But racism within general practice is far more covert. GP partnerships see themselves as a family or a marriage – one that must not result in an acrimonious divorce. Normal HR rules do not apply as it is vital to find the ‘right fit’ for the practice. This means finding someone who looks like you, dresses like you and speaks like you. A love of Kiss FM over a fondness for Radio 4 was definitely not the right fit for the leafy suburbs.

So, despite holding membership of two royal colleges (with distinction) and having leadership experience outside the NHS, I faced rejection after rejection. But I was fortunate enough to take the old MRCGP exam and not endure the CSA challenges faced by our current BME trainees. Obviously, good communication skills are essential in our profession, but performing role play with an actor may not be the best tool to calibrate this in a certain cohort of doctors.

I would love to look back on those bad old days and say things are different in 2018. But as my daughter is getting ready to perform in Beauty and the Beast at the Bristol Hippodrome this summer, I have already warned her that despite being a talented actress, she is unlikely to be cast in the role of Belle because she is too young.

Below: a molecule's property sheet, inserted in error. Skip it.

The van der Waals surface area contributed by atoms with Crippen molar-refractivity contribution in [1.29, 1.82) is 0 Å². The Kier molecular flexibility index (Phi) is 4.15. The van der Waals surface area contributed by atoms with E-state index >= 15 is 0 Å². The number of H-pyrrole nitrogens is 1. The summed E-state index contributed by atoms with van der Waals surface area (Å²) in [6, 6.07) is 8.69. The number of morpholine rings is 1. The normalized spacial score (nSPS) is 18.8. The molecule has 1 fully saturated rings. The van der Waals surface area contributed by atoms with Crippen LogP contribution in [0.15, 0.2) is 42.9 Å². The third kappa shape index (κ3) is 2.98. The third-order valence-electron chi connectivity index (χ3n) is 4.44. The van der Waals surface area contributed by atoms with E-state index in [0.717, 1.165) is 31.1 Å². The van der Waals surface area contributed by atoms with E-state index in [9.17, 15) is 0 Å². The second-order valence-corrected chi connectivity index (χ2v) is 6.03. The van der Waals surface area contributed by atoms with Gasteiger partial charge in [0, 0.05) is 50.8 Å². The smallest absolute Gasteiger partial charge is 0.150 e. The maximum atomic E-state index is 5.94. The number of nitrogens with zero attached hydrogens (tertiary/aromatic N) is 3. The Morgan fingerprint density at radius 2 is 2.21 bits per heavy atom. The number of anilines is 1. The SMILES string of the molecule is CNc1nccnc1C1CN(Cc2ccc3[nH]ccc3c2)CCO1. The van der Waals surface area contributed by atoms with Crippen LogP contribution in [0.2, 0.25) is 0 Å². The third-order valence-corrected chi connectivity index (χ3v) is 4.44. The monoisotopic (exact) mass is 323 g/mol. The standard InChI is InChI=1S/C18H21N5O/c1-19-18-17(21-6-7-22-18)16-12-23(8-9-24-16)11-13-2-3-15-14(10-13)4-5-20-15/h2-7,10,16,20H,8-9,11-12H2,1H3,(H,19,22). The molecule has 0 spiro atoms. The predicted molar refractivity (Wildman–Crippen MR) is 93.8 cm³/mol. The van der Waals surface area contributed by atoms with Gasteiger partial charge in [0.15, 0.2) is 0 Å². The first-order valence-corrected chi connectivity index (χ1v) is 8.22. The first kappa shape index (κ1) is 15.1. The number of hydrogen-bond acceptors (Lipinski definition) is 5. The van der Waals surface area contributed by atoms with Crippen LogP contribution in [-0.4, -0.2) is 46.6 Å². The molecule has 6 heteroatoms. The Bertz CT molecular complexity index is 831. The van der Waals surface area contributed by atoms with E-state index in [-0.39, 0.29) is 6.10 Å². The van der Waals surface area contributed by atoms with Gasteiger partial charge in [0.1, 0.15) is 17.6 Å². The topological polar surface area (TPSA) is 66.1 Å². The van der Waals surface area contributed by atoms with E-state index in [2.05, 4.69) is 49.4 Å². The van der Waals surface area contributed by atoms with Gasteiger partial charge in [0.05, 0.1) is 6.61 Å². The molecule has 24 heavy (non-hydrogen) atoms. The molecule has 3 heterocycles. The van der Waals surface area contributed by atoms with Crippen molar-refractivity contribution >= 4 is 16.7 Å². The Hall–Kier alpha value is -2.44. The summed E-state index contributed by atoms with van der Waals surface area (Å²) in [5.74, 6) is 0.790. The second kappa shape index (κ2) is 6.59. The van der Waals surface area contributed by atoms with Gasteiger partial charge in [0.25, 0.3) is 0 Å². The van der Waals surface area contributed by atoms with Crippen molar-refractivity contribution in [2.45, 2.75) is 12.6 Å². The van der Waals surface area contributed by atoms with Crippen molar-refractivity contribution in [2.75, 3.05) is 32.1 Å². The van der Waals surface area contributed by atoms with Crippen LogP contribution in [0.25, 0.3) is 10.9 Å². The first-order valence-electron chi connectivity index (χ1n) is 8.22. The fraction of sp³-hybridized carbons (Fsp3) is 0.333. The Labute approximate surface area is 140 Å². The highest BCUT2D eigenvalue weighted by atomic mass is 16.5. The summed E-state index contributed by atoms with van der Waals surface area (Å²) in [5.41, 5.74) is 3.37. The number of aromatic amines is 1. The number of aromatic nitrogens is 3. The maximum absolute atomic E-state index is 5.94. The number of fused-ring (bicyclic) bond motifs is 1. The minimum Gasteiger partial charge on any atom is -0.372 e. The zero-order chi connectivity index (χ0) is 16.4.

But sadly, I know her age is not the only reason.

Reference

1 Commission for Racial Equality, 1988. Medical school admissions. Report of a formal investigation into St George’s Hospital Medical School

Dr Shaba Nabi is a GP trainer in Bristol

 

 

 

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Readers' comments (40)

  • Bob Hodges

    I'm shocked about the St George's thing Shaba

    In my partnership of 14, we have the following origins:

    Malaysia
    Germany
    India x 2
    Bangladesh
    Pakistan
    Gibraltar
    UK x 7

    I don't feel that we're unusual in our area in this regards, and it feels completely normal. Perhaps that's the direction of travel, because it should feel normal.

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  • I find I am in a much smaller minority as white male from a working class state school with a dodgy northern accent.